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Rumsfeld Makes Surprise Visit to Afghanistan

Defense Secretary Donald Rumsfeld made a surprise visit to Afghanistan to consult with the country's president. Rumsfeld insisted the country's Taleban-led insurgency will be defeated, despite a recent surge in violence.

Defense Secretary Donald Rumsfeld met with Afghan President Hamid Karzai immediately after he arrived early Tuesday in Kabul.

During a joint press conference, Rumsfeld, without specifically naming Pakistan, blamed much of the violence plaguing Afghanistan on insurgents based across the border.

"There is no question but that there is come cross activity, Taleban and al Qaida ... and it is something that needs to be worked on, on both sides of the border," said Rumsfeld.

But he said there has been increased cooperation from Pakistan in containing militants.

His comments echo earlier assertions from U.S. and Afghan officials that insurgents have established hideouts and training camps inside Pakistan's remote tribal areas along the Afghan border.

Pakistan, which has deployed about 80,000 troops to the region, strongly rejects charges that it is not doing enough to combat the militants.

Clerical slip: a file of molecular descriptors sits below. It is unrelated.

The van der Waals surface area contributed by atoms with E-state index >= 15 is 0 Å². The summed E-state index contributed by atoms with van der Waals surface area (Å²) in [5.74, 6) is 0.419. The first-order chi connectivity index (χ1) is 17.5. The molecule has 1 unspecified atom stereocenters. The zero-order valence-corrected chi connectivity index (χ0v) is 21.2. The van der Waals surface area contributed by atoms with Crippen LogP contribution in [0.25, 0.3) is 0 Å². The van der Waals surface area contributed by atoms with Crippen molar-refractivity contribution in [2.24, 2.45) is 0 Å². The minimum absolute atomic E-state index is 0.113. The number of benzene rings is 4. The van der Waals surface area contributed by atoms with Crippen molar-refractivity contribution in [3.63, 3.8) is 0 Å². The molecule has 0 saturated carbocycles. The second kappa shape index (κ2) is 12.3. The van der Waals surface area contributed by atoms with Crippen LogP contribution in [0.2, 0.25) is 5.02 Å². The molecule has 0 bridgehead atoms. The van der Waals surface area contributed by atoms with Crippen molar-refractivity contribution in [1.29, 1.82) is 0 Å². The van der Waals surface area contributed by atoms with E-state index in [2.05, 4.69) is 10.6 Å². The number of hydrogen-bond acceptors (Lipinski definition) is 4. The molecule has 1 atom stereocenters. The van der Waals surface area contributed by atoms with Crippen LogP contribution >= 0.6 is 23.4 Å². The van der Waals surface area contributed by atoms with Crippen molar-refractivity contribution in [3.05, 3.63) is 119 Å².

The visit is Rumsfeld's eleventh trip to Afghanistan since U.S. forces ousted the strict Islamist Taleban regime in 2001.

Violence recently has surged throughout the country, including several bomb blasts last week in the once-safe capital.

Troops from the U.S.-led foreign coalition and Afghan forces have responded with a massive counter-insurgency campaign across southern Afghanistan, considered the Taleban's traditional stronghold.

More than 600 people, mostly militants, have been killed in recent weeks, including about 30 killed Tuesday during a coalition raid on an extremist hideout.

The violence is fueling concern that the country's new democracy and the international forces that support it are losing ground to Taleban militants.

Rumsfeld said the insurgents remain determined, but insisted they would be defeated.

"They are not going to succeed," he said. "They tried to succeed in preventing the Afghan people from voting, from crafting a constitution, from electing a parliament, from electing a president, and they failed in every instance. But they are determined to try to prevent a success here."

There are more than 22,000 U.S. troops in Afghanistan, though many are expected to leave later this year when NATO assumes command of security operations in southern Afghanistan.

Rumsfeld also called for European country's to step up their support for Afghanistan's war on drugs.

More than 90-percent of the world's illicit opium supply comes from Afghanistan and drug profits are thought to be funding insurgent activity.